The War in Ukraine Proves Tanks Are Here To Stay (And Fight)

T-14 Armata Tank in Russia
April 23, 2024 Topic: Security Region: Europe Blog Brand: The Buzz Tags: TanksRussiaRussia-Ukraine WarMBTMilitaryDefenseUkraine

The War in Ukraine Proves Tanks Are Here To Stay (And Fight)

The main battle tank (MBT) remains vital in modern warfare despite challenges from advanced anti-tank weapons and drones. The conflict between Russia and Ukraine has reaffirmed the MBT's importance, showcasing its role in both offensive and defensive operations.

Summary: The main battle tank (MBT) remains vital in modern warfare despite challenges from advanced anti-tank weapons and drones. The conflict between Russia and Ukraine has reaffirmed the MBT's importance, showcasing its role in both offensive and defensive operations.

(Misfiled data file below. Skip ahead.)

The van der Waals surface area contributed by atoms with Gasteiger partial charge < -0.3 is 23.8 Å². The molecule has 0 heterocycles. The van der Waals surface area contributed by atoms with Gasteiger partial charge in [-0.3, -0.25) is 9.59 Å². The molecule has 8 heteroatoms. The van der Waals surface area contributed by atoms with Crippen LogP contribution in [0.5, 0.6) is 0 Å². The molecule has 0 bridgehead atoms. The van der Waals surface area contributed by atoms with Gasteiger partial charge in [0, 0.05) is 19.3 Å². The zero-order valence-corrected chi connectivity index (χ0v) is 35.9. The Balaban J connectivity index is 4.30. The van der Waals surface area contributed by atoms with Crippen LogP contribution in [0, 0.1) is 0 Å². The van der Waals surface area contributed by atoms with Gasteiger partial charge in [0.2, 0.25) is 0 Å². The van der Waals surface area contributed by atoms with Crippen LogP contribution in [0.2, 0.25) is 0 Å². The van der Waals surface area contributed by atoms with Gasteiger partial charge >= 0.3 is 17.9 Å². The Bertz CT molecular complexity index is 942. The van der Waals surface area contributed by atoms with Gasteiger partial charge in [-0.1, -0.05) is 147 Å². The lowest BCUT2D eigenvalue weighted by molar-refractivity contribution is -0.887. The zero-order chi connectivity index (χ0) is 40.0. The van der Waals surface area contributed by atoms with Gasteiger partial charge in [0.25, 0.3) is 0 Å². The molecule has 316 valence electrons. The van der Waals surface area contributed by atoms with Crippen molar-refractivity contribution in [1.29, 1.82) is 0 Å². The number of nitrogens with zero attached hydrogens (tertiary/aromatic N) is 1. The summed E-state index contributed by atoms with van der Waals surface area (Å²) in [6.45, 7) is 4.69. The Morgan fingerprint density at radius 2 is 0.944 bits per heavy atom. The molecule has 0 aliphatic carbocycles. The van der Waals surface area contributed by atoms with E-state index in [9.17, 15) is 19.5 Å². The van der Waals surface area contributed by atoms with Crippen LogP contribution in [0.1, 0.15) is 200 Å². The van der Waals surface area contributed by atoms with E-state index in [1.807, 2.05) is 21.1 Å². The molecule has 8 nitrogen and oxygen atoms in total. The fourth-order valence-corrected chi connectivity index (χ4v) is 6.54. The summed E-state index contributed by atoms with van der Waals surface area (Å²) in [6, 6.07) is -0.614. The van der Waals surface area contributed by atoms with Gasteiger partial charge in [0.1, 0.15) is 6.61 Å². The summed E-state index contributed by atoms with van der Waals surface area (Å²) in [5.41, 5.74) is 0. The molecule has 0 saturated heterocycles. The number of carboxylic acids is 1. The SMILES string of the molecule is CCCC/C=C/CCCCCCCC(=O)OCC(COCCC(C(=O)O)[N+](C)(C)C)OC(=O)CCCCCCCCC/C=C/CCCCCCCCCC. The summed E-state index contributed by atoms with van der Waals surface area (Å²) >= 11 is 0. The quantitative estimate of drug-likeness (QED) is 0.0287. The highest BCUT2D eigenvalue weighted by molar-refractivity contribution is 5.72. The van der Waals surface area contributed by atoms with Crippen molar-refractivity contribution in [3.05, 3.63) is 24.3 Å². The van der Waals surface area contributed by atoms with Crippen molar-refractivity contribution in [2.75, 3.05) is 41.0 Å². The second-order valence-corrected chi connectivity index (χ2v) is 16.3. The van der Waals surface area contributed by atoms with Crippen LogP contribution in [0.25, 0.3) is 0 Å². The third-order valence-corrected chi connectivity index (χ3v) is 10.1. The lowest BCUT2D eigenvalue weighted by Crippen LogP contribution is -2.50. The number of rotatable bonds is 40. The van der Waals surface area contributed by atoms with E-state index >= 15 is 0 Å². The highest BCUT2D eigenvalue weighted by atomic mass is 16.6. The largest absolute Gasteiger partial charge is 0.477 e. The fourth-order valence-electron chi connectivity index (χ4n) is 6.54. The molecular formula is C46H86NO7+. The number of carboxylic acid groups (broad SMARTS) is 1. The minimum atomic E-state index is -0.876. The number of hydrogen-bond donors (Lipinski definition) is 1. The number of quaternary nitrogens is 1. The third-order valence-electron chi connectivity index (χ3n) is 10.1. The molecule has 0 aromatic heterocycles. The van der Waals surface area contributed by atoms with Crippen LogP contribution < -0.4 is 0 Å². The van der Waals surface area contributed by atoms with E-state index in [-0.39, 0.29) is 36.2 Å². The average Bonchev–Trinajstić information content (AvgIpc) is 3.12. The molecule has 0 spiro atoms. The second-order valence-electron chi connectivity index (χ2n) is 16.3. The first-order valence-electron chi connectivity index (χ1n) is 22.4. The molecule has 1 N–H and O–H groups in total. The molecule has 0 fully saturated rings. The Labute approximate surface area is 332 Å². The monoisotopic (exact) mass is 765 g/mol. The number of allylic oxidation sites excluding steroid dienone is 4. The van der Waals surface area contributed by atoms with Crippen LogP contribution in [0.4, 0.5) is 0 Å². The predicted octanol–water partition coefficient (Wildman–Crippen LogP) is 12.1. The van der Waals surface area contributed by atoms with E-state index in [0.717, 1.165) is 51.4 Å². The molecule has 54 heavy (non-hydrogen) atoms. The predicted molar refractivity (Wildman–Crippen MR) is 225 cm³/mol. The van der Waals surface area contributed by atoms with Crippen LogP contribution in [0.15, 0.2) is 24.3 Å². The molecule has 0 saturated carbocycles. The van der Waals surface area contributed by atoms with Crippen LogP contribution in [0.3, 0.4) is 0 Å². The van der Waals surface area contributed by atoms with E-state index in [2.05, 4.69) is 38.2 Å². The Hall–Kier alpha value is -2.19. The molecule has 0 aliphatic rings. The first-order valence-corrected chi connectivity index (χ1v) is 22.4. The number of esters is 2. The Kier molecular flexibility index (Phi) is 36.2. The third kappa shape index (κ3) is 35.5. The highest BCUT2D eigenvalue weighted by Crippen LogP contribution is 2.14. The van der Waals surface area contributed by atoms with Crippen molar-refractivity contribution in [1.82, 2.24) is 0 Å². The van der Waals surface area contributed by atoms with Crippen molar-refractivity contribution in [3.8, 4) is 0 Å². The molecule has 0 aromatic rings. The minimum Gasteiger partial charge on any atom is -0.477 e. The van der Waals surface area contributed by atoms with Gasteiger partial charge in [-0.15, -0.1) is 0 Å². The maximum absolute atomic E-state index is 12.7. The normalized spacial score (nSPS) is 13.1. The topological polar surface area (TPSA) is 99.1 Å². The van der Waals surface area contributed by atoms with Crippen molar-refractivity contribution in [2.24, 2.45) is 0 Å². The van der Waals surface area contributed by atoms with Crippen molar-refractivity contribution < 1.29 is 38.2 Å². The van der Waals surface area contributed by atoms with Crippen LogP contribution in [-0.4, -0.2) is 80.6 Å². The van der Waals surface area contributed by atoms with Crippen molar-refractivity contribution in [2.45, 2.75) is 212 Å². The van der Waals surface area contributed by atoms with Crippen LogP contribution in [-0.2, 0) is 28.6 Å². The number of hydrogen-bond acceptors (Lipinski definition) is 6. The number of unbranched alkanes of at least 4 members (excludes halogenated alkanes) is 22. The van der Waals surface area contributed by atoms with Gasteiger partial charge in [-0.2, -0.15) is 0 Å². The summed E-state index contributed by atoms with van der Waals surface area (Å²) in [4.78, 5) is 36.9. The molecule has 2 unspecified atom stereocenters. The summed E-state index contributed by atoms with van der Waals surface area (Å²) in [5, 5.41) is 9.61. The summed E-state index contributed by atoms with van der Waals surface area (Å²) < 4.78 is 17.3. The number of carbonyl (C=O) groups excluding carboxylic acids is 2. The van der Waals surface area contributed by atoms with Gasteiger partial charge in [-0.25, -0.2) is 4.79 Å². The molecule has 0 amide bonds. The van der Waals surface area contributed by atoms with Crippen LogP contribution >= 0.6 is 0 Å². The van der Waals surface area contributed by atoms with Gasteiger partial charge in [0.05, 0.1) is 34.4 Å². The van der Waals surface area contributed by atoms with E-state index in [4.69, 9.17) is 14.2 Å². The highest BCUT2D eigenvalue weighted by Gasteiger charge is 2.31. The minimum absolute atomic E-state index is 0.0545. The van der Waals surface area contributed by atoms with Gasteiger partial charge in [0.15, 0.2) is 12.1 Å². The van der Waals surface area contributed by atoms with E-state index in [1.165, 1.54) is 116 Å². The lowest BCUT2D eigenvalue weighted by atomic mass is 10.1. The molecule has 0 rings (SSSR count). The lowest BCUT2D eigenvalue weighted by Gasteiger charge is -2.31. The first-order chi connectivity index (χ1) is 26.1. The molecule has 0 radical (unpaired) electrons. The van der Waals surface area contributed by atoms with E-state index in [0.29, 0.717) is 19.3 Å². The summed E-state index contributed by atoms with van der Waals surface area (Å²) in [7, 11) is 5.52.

-As a result, European nations, particularly those near Russia, are investing heavily in tank acquisition to bolster their defenses.

-Innovations in tank technology, such as active protection systems and modern design upgrades like those in the U.S. M1 Abrams, continue to enhance the MBT's effectiveness on the battlefield, underscoring the ongoing relevance and necessity of tanks in contemporary military strategies.

Does the Tank Have a Future? Yes. 

The main battle tank (MBT) is as important to modern warfare today as ever. The proliferation of suicide drones and advanced antitank-guided missiles (ATGMs) has caused some observers to predict the demise of the MBT. They point to the losses in MBTs sustained by both Ukraine and Russia as evidence that the tank’s day has passed. The reality is precisely the opposite.